Many speaker contracts talk about the conference owning your materials and/or distributing a recorded version of the session which they can monetize in perpetuity. Sometimes they have clauses which prevent you from giving the same talk elsewhere for a period of time. Are you OK with either of those? Read speaker contracts before signing them. Request changes if necessary and whatever you do, don’t sign them if you don’t agree to the terms.
Here is how I see things breaking down: regular sessions and then the full day workshops/sessions that take place before or after the main event.
These are the shorter sessions (20, 45, 60, 90 minutes). These garner more of an honorarium/token fee. Some conferences are now doing this which is progress. If you find a conference paying big money for a short session, let me know. If you are flying halfway around the world for $200 and a 90 minute session, is it worth it? Maybe, maybe not.
Preconference and Postconference Sessions
This is where the money is … potentially. There are three essential models:
- Flat fee
- Base + incentives
- Per attendee
Flat fees are easy. You like the number, or you don’t; there are no surprises. The number has a hard ceiling but often these types of conferences in my experience pay decently. Expenses may or may not be included as part of the flat fee.
Base + Incentives
Having a base amount means all speakers get X. That levels the playing field. The incentives are where this changes. Historically, this has been based on attendance (beyond Z attendees, you get Y per person in addition to the base). This is great until you have a single speaker who draws 75% of the attendees. Every other speaker, and the event, loses when this happens. You could argue the others should have picked a better topic/promoted/whatever. That is another topic for another day.
What Bits chose to do starting in 2024 is have a tiered model. A Training Day speaker is paid a base fee. Then if you draw more attendees, you get more compensation. It is based on total attendee numbers, not an additional amount per person. The fee is capped at a maximum £5000 ($6,159.75 at today’s exchange rate which is good for one day’s work) for more than 100 attendees. If a speaker has 200 attendees, that speaker gets the same amount as someone who has 101. I get why that sucks to some, but since Bits is now looking at paying regular speakers, a relative distribution of wealth seems ok.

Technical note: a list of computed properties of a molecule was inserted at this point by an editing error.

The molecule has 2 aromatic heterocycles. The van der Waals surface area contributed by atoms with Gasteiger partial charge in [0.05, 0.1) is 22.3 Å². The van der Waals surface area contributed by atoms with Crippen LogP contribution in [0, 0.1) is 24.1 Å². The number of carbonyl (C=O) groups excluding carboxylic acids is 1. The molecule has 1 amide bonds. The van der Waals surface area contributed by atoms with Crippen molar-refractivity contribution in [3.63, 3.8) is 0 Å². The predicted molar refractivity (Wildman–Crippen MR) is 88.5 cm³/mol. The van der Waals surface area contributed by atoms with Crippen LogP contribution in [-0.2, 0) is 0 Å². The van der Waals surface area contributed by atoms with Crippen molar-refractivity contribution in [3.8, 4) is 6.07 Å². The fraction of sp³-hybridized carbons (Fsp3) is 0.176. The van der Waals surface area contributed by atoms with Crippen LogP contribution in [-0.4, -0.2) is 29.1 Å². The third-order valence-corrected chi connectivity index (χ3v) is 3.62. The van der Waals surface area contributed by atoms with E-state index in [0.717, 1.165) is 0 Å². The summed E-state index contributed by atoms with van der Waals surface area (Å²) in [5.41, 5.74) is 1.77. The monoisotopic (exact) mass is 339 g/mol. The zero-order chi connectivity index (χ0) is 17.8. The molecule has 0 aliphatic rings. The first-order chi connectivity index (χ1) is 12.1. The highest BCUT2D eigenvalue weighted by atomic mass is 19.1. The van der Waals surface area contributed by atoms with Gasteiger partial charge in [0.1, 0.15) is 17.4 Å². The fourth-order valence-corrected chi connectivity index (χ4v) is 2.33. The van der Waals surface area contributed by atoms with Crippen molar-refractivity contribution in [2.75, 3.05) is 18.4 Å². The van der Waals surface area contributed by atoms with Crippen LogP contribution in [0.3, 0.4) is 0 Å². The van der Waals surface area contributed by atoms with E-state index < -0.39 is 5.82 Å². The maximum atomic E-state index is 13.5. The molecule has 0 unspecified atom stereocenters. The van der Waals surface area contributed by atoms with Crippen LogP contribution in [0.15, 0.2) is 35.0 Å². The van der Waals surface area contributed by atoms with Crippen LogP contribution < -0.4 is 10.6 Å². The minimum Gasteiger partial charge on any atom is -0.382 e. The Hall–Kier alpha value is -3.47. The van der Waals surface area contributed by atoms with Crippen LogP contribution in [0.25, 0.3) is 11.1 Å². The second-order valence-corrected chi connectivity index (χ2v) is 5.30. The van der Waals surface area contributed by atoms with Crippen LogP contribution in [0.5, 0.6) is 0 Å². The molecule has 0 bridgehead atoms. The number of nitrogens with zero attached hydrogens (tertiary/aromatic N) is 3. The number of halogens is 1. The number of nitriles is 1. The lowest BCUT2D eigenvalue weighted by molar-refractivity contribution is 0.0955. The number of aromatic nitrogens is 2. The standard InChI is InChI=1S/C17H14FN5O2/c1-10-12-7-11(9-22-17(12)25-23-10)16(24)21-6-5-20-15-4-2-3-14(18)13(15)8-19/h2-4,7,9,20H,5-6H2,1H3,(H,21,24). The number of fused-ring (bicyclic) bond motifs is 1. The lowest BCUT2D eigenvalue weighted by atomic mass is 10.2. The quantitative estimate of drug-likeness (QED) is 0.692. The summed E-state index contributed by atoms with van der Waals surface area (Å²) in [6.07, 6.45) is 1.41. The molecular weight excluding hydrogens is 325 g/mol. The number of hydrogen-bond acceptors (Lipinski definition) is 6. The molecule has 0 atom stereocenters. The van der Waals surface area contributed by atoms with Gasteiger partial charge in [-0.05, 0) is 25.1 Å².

There are also “tricks” to get people to show up which skew numbers – especially pre/postcons. Giving away freebies is tried-and-true and to me, unethical. It also creates an unfair advantage and is why most conferences ban promotions during any kind of session.
These first two models usually guarantee that I can afford to speak, and my travel expenses are covered. Anything else is “profit” (and I mean that very loosely).
Paying speakers only per attendee with zero guarantees is awful. I did that once – 0 stars in the Yelp review. No minimum? Hard pass.
Never Speak for Expo$ure Buck$
What are expo$ure buck$? Any time someone asks you to speak for free and usually adds some hooey around the exposure you will receive. Four benefits cut and paste from an e-mail Big Data Conference Europe 2023 sent to me:
- Promotion as a speaker via our website, social media marketing, and email marketing
- Personal discount codes
- Networking opportunities with other speakers, sponsors, and attendees
- An invitation to participate as a guest of honor in the next year’s edition
They offered no monetary compensation for a full day workshop, either. 90 minute session or eight hours? It’s the same.
I know what you’re thinking – those benefits are too good to be true, amiright?
Everything in this section applies to work, too. If you’re a consultant, don’t give away the proverbial farm on a scoping pre-sales call. Some potential customers will try; bless their hearts.
As speakers, we all need to keep reminding organizers we have value. Without us, they would not have an event. Some events are worth speaking at for free or low fees as I noted earlier, but that is a decision you need to make for yourself.
A big part of speaking is about giving back and educating. People helped me along the way, and I try to do the same. That does not mean you cannot make some money doing it. I am always humbled when years later someone comes up to me at a conference and tells me how one of my sessions helped them. THAT is why I spend hours on presentations.
What do you think – should speakers be paid? If so, what do you think is fair? If not, why? Have any other thoughts on this topic? Chime in below.